Hello, my name is Justin and I have two major pet peeves when it comes to horror films. The first is that nobody ever seems to treat vampires as repugnant bloodsuckers who aren’t even alive when the same people who swoon over Edward and Lestat freak out when a mosquito bites them. The second pet peeve is that pretty much every zombie movie completely skips over the first month or so of the outbreak so that the characters can just jump right into a zombie apocalypse with no waiting.
Ugh, this makes me so mad. Why? Why does it make me mad? Because it’s lazy, lazy story writing that just omits the fact that for a successful zombie uprising to happen, it would take a LOT of explaining. You don’t just go to sleep one night, wake up in the morning, and 99% of the world’s population is either dead or zombiefied. These things take time and a chain of events. But that’s never explained, leaving us with the great zombie movie conspiracy: the catalyst of the apocalypse is merely referred to but never shown nor given a reasonable explanation.
The Walking Dead? Dude wakes up a month after the zombie uprising. 30 Days Later? Dude wakes up a month after the zombie uprising. Resident Evil? Jill emerges from the underground fortress to find that somehow the zombies have trashed the planet. Zombieland? Guy’s just playing video games for so long that he doesn’t realize that the world’s ended until he does. Dawn of the Dead (original)? Gang just hangs out in a mall while the world goes to hell in a zombiebasket. I Am Legend? A few flashbacks but mostly it starts months and months after the bad stuff happens.
My problem with this is that this format comes from two assumptions: that the zombie wasteland is the more interesting story and that the audience doesn’t really care how it happened, just that it does. Maybe that was OK for the first hundred or so zombie films, but it’s 2013 and I want someone to put a little effort into this.
It is understandable why screenwriters do this, however. Explaining how the zombies can tip the world in their favor is a really difficult task that requires all manner of logical leaps and suspension of belief.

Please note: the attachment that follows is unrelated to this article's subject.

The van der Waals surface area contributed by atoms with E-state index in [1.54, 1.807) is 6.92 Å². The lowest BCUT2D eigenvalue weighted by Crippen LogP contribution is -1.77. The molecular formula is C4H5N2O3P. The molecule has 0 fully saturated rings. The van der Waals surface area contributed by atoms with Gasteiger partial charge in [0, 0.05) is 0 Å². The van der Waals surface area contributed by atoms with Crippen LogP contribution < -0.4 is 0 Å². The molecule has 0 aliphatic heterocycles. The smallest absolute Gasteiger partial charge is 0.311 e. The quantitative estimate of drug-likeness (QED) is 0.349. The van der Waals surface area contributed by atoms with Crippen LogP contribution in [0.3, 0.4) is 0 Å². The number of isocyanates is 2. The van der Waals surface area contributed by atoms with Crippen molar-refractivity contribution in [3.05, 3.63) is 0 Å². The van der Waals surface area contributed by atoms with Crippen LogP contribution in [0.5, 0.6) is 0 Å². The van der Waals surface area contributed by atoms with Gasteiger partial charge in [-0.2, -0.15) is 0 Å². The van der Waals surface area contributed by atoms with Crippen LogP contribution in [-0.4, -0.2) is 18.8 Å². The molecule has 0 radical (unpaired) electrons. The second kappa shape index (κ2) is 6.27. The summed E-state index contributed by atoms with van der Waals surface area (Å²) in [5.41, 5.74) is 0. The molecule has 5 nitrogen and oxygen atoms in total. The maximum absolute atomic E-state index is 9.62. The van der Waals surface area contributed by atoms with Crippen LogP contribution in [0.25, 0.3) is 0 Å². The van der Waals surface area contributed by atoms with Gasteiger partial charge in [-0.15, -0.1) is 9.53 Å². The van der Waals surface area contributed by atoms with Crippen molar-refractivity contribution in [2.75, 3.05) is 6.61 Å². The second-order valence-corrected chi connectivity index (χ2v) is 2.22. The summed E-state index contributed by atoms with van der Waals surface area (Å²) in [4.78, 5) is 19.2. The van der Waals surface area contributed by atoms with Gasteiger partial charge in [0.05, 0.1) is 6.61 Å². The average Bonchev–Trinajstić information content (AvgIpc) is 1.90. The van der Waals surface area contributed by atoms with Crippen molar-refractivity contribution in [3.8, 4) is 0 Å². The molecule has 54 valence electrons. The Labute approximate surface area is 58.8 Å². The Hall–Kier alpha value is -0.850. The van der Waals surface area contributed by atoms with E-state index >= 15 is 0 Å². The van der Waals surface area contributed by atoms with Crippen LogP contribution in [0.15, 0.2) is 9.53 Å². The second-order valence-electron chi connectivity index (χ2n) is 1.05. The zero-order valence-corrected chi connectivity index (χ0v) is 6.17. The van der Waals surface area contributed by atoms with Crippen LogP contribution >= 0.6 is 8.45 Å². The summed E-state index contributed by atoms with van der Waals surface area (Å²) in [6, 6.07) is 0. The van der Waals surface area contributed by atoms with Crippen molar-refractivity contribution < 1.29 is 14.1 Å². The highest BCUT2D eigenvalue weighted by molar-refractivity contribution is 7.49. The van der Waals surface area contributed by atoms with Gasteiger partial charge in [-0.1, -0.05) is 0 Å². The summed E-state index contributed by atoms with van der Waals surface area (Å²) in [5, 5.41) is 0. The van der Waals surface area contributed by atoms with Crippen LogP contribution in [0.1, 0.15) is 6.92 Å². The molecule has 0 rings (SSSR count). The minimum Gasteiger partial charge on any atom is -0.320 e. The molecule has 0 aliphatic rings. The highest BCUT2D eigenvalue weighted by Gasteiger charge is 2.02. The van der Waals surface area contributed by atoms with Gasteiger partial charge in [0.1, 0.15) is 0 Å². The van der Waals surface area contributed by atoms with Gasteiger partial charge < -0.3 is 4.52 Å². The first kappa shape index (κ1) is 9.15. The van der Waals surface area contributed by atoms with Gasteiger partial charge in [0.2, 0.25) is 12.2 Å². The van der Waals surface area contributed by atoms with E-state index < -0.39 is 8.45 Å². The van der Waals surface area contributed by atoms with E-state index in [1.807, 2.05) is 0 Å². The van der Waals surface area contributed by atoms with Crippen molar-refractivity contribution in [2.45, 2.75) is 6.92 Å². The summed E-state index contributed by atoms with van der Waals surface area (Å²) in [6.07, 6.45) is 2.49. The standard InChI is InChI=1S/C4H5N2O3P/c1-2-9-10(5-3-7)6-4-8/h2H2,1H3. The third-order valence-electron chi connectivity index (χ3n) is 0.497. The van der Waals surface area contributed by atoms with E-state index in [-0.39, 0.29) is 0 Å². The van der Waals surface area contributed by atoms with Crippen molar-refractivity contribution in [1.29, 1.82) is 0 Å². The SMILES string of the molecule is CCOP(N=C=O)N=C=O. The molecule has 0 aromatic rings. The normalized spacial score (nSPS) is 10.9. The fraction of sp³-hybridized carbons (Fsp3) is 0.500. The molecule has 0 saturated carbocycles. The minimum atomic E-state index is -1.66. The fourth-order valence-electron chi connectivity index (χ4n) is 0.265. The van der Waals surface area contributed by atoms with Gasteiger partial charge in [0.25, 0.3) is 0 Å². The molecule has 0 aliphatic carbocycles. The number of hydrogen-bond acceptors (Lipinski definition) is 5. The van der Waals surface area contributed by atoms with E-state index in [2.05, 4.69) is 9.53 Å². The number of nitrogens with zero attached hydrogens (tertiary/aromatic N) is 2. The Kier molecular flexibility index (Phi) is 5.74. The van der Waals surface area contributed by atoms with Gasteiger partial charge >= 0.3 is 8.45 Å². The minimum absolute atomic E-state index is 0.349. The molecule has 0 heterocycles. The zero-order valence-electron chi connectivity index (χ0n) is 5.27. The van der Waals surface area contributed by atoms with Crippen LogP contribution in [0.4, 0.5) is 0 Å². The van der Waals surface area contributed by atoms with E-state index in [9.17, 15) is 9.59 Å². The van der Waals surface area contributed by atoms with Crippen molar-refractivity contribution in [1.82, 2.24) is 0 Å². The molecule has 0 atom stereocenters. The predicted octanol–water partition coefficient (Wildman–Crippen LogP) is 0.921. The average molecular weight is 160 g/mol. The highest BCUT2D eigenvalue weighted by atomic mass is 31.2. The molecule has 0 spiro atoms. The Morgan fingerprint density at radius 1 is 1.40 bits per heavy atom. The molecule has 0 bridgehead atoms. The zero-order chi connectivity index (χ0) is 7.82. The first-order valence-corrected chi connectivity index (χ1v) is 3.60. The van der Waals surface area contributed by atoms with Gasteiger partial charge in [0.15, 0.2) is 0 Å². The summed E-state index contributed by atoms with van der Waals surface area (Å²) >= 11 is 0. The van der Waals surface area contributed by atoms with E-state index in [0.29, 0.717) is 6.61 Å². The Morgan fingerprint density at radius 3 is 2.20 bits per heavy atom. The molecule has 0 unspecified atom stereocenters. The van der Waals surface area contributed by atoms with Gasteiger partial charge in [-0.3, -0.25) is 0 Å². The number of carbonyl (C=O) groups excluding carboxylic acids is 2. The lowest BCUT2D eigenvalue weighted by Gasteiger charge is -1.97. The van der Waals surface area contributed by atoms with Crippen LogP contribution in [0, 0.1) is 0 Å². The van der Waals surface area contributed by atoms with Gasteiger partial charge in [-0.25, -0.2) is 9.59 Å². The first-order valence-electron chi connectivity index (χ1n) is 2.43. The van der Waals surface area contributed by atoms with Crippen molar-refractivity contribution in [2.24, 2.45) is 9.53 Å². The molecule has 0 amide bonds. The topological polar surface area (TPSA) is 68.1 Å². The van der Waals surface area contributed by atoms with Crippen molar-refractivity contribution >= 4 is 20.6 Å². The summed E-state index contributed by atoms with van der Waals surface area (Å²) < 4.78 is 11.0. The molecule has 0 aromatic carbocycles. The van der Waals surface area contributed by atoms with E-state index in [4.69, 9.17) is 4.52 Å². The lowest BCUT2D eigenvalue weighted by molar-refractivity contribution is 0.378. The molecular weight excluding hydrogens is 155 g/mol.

Let’s start with the how: How does the zombie plague begin? Sometimes we’re given a reason, such as a military toxin (Return of the Living Dead) or a virus, but usually it just… happens. And that’s a step of faith to ask of your audience, since they don’t often see reanimated corpses shambling round.
Another question that’s rarely answered: Do the former dead come back to life once the zombie uprising begins, or is it just the freshly dead? Because if it’s the former, then it could explain why we’d get outnumbered so quickly, although you’d also have to explain how corpses can tunnel through wood, metal, and six feet of earth in the RIGHT direction to join the party.
What about animals? Are they included in the zombiefest? Often they’re not, but why not?
So unless something (cosmic storm?) turns everything dead on Earth into a zombie at the same moment, then your typical movie zombie uprising is going to start very small and have to spread very, very fast. It’s the plague model, and this is probably the most common backstory hinted at. Someone is infected (how? why?) and they start infecting others, and it spreads out of control. Quarantines fail, evacuations fail, the economy crumbles, the world falls.